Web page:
Review: Richard Estes’ Realism

Richard Estes, Jone's Diner, 1975 / Courtesy of the Smithsonian American Art Museum

Giorgio Vasari, introducing his Lives of the Painters, Sculptors, and Architects, wrote that “the ravening maw of time…has…blotted out and destroyed the names of all those who have been kept alive by any other means than by the…pens of writers.”

Let us hope he was wrong. If the reputation of any of today’s artists is to survive time’s maw, it will be in spite of many of those who write about art, and especially of those who write the blurbs accompanying art objects in museums. Take as an example the current exhibition at the Smithsonian’s American Art Museum on one of the founders of Photorealism, Richard Estes.


A Two Minutes Hate ('1984')

Not so long ago, in an op-ed for the Los Angeles Times, a woman by the name of Madeline Janis spent 751 words of precious editorial-page real estate bemoaning the fact that she didn’t like her dying father’s politics. Miss Janis, a progressive lioness, wrote that her dad routinely refused to engage her in arguments. Instead, he preferred enjoying her company and talking about less contentious topics. Yet while moving him into an assisted-living facility, she came across his dark secret. The villain owned a collection of Rush Limbaugh hats. Janis told her father he should throw them out.

ORANGE SCARE: Why Halloween Threatens America

A young Biff Diddle (right) celebrates Halloween.

Today, America’s children will take to the streets. Fortunately, it won’t be to cast votes. (It’s bad enough that non-military citizens under 40 are allowed to vote, in my humble opinion.)

No, what I’m talking about is much, much worse: the godforsaken ritual known as “Halloween.”

As far as made-up holidays go, Halloween is more of an abomination than Thanksgiving, which, as I have previously explained, is basically a glorified ode to appeasement, teeming with hideous gourds. Dining with the enemy? Sounds like something John Kerry would do.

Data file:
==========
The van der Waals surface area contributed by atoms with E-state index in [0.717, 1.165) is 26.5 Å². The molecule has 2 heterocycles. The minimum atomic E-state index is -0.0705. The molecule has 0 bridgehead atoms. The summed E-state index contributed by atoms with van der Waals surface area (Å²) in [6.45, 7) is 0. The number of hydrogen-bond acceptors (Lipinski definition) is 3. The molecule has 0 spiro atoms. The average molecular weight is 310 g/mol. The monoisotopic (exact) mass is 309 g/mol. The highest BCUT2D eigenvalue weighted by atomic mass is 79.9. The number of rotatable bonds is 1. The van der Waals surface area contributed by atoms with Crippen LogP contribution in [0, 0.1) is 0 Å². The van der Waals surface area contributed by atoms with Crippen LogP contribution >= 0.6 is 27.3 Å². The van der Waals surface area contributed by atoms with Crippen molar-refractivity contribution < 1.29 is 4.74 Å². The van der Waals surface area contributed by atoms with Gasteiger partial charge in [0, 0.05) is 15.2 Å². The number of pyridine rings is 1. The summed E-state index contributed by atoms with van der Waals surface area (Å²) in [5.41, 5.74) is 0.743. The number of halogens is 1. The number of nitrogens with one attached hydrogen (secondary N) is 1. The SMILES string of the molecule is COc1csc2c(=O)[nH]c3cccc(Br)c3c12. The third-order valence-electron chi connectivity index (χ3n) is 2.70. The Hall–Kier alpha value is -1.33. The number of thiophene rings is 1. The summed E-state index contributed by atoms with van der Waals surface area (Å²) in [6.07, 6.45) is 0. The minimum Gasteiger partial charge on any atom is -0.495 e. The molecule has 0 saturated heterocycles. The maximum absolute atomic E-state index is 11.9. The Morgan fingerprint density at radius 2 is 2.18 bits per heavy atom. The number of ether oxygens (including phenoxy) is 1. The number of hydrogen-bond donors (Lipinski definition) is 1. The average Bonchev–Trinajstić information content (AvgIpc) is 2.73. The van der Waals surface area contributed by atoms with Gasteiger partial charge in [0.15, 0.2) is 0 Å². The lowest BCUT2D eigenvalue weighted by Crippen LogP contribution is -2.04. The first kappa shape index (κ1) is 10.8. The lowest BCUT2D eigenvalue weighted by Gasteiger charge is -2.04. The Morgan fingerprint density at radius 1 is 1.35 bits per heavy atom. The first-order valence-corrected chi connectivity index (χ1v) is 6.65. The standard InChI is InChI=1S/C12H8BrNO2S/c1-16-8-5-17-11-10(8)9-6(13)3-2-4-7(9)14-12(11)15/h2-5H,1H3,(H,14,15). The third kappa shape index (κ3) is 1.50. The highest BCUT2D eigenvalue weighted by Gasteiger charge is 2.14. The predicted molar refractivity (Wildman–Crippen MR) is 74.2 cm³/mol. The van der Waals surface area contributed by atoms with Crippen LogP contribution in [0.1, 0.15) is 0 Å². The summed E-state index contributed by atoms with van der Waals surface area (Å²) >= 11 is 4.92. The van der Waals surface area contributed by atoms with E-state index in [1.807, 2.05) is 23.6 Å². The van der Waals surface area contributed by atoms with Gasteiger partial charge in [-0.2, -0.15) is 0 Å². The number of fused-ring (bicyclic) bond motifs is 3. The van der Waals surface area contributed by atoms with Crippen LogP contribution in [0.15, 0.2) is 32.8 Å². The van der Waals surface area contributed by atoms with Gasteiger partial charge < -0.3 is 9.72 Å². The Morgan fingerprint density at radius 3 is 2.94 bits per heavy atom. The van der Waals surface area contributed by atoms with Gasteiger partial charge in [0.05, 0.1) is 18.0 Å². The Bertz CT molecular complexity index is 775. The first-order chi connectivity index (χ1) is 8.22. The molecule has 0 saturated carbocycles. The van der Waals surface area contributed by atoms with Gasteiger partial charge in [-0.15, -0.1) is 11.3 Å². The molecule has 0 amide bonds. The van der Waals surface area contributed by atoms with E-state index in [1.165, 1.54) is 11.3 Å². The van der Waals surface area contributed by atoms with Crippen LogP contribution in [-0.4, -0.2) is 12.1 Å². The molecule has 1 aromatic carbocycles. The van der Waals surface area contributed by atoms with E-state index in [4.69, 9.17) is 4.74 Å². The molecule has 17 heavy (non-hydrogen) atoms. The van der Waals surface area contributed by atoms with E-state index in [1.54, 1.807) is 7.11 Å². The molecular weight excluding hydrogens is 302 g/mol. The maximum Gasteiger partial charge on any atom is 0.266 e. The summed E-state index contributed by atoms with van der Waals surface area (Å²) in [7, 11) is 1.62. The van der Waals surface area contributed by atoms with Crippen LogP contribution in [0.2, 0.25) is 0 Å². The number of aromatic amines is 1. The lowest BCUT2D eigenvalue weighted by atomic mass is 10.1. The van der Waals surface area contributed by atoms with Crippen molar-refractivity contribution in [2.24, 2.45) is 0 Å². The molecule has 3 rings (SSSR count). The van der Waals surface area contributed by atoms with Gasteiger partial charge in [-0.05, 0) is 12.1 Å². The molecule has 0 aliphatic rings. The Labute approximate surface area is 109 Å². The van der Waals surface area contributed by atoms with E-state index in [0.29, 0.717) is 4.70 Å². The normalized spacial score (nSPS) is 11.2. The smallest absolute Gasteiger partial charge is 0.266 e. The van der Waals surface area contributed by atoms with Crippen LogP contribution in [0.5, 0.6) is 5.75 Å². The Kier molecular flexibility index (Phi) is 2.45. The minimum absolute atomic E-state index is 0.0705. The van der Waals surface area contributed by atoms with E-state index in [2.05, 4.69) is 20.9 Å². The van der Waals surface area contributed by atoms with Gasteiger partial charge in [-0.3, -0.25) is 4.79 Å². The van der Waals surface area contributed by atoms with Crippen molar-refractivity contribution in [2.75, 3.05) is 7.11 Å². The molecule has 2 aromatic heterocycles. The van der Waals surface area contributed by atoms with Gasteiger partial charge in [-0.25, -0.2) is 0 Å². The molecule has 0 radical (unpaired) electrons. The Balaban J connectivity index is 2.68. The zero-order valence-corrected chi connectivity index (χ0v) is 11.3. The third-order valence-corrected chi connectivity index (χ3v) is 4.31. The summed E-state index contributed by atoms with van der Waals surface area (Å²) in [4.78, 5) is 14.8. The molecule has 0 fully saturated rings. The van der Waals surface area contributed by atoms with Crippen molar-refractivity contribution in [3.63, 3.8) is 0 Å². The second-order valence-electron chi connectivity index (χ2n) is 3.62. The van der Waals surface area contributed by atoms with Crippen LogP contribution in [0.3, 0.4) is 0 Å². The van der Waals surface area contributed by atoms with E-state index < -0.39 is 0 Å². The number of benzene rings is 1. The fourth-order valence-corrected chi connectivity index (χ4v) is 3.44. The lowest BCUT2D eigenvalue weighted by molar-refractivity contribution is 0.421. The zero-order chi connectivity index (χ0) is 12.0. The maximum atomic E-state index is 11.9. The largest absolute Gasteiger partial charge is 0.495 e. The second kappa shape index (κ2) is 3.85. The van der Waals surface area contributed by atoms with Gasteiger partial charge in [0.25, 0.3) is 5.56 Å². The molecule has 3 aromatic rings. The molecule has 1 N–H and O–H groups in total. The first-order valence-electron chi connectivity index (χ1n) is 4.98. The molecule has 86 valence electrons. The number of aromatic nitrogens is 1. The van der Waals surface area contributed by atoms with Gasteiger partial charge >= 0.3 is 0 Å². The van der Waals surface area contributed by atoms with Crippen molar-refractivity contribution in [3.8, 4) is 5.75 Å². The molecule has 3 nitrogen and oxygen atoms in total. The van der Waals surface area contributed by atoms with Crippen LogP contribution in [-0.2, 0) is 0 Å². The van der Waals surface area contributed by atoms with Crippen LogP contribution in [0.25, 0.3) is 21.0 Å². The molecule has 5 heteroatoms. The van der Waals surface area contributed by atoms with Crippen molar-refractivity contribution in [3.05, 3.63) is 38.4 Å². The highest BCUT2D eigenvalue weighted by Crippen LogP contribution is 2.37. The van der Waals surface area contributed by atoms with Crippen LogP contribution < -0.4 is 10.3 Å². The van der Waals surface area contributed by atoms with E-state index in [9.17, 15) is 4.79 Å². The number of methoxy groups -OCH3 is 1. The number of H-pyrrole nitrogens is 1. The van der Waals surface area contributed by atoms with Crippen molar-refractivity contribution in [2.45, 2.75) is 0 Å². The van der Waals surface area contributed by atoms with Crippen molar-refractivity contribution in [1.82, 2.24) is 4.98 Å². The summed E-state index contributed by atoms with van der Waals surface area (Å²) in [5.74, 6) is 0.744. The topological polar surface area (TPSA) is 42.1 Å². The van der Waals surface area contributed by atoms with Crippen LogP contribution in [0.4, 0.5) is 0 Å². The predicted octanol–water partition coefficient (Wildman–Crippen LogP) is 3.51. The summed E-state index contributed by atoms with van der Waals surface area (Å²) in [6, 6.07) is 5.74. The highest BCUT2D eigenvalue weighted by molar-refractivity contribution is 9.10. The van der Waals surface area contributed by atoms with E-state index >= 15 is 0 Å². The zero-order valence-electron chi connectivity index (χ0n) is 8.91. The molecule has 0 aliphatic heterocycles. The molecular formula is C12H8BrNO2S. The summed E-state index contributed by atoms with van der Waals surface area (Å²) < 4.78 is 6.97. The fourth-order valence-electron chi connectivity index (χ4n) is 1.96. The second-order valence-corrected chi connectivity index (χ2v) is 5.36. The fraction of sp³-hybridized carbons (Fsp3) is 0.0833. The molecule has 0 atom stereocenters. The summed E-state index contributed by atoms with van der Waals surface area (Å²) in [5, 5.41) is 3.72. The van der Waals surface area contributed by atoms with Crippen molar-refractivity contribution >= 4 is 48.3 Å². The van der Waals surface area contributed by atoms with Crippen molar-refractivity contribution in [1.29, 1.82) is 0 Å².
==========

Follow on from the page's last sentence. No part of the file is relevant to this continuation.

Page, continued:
The Latest Evidence that Bicyclists Are Self-Absorbed Monsters

Monsters / AP

As we know, bicyclists are terrible. They’re terrible in large part because they’re horribly inconsiderate. They think it’s totally fine to do 10 mph on a street in front of a bus carrying 80 people. They think it’s fine to do 10 mph on a sidewalk where everyone else is moving 2 mph. They think it’s fine to rip up streets and parking spots in order to build infrastructure that very few people use. Their self-absorption is legendary.

It’s time to add another chapter to the legend, however. Bicyclists are so self-absorbed that they will violate ebola quarantines and risk spreading an organ-liquifying disease just so they can go on a bike ride. Not even, like, a bike ride to someplace. Just a leisurely spin on their monstrous, two-wheeled contraption.

Michael Bay-ghazi

The Auteur of Awesome / AP

Reports that Michael Bay, the Auteur of Awesome, may be tackling a feature film about Benghazi was both welcome, and rather exciting, news.

I have no particular interest in addressing the various controversies surrounding the attacks on the American diplomatic compound in Benghazi, Libya, that led to the murder of our ambassador to that nation. It seems clear that the administration initially tried to downplay the idea that this was a terror attack. And they had good reason to, given that Obama had spent the last two years campaigning on the idea that al Qaeda was in retreat and, therefore, not an important issue. “Osama bin Laden is dead and GM is alive,” etc. But it’s all a moot point now.

What is interesting about this news is that it seems to be a perfect fit for Bay, one of our foremost populist filmmakers. It’s a story that hits all the right populist buttons: honorable military/ex-military types fighting to the death to defend an American ambassador from a raging horde of foreign terrorists as the civilian elite completely and utterly botches the response to the attacks and the commander in chief jets off to a lavish fundraiser in Las Vegas. Even if Bay completely avoids all the political insinuations one way or the other—and I imagine he will, as his populism has never struck me as terribly partisan—he can still churn out an incendiary indictment of the Obama administration’s handling of the crisis. On film, incompetence and malfeasance are more or less interchangeable.